Á la Mode saw another piece choreographed and rehearsed by Penfold, this time in conjunction with young up and coming theatre choreographer Christopher Tendai, and Elmhurst Director of Dance Training, Denise Whiteman.

An eclectic selection of music I Like The Way from Dylan Burns and Kaz James and another Burns’ composition For One Night Only, both performed by the Bodyrockers, either side of Ludwig Van BadGuy (After Beethoven & Billie Ellish) by Evan Ziporyn provide an equally eclectic mix of dances with zippy jazz morphing into softer more ethereal ballet and drifting into the freedom of contemporary dance.

An addition to the repertoire was a new collaboration between Elmhurst and second year students from Birmingham City University's BA{Hons) Fashion Design programme who have created a series of colourful costumes for the dance with hints of Latin salsa, jazz and even gypsy adding to the flair of the dancers.

Perhaps the most challenging dance was an all male affair from Aram Khachaturian’s ballet, Spartacus, chorographed by former Bolshoi artistic director and later choreographer, Yuri Grigorovich, and adapted and rehearsed by Elmhurst classical ballet tutor Michael Raynaud.



Spartacus, as you would expect, is very much a macho ballet, the story of the slave gladiator revolt around 70BC and the dance has to convey that gladiatorial air, which the five company members managed with aplomb, aided by gladiator conscripts Thomas Kujawa, Spike Frobisher and Francis Morgan from year 13.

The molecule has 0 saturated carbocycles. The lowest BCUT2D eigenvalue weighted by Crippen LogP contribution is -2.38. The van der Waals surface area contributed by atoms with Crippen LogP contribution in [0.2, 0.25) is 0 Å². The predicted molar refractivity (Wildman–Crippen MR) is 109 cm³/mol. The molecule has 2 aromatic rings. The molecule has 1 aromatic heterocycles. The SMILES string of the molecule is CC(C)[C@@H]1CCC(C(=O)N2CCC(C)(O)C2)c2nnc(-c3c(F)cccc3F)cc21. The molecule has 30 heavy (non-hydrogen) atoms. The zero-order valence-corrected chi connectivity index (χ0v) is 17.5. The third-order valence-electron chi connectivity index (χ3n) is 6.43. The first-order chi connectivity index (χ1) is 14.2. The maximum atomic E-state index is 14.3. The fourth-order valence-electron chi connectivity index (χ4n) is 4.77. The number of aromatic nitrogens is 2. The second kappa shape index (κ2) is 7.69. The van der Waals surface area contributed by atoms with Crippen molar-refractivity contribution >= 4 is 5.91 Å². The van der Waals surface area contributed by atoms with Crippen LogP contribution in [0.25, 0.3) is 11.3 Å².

Sandrine Monin’s The Invitation, set to Saint-Saëns Mooryc, was premiered by Elmhurst two years ago and returns with the company in variations in silver and black with, again, 18 of the company on stage.

The finale is Féte Galante choreographed by Michael Corder and set to Domenico’s Scarlatti’s delightful Suite from The Good Humoured Ladies ballet. It was a ballet with a strange origin. It was created in Rome in 1917, premiered by Ballets Russes with a narrative based on a 1758 comedy using the wonderful Baroque sonatas of Scarlatti (1685–1757) adapted as the music.

The piece is broken into four distinct movements with the dancers, costumed in black and white appearing as more Spanish gentlemen and ladies than perhaps Italian, all very elegant and a return to the precise steps of classical dance in a style influenced by 18th century court dancing.

Again the company is joined by year 13 students, in this case Cameron Allan, Tom Wood and Alfie-Lee Hall.

It brought to a close a programme which showed that the idea of creating a company, an extension of formal education into a prolonged period of work experience, the transition from earning good marks to earning a living is paying off.

They have all earned their chance, they all shone, but as with any group of dancers, a few had that extra sparkle . . . that indefinable quality, they dance the same steps as the rest but they make dancing look that bit simpler, easier, less effort, as if it is the most natural thing in the world. Putting their names and faces together is not possible, but perhaps, at this stage, that is as it should be. This is the company of 2024, a company dancing as one and we can but wish them all well.

This years company include: Lucie Apicella-Howard, Scarlett Brass, Ellis Gilbert, Imogen Hart, Nicholas Hepher, Amy Hickey, Marlo Kempsey-Fagg, Mandy Kwan, Monica Langlois, Victoria Lavalle Mendoza, Yuna Nomura, Gabriele Pitzanti, Nicole Rutter, Hana Sato, Zara Scott, Ida Sorensen, Isabella Streckfuss, Pietro Vittoria, and Kiera Wilkinson - eight nationalities to illustrate the universal language and appeal of dance.

Roger Clarke


Index page Reviews A-Z Tweet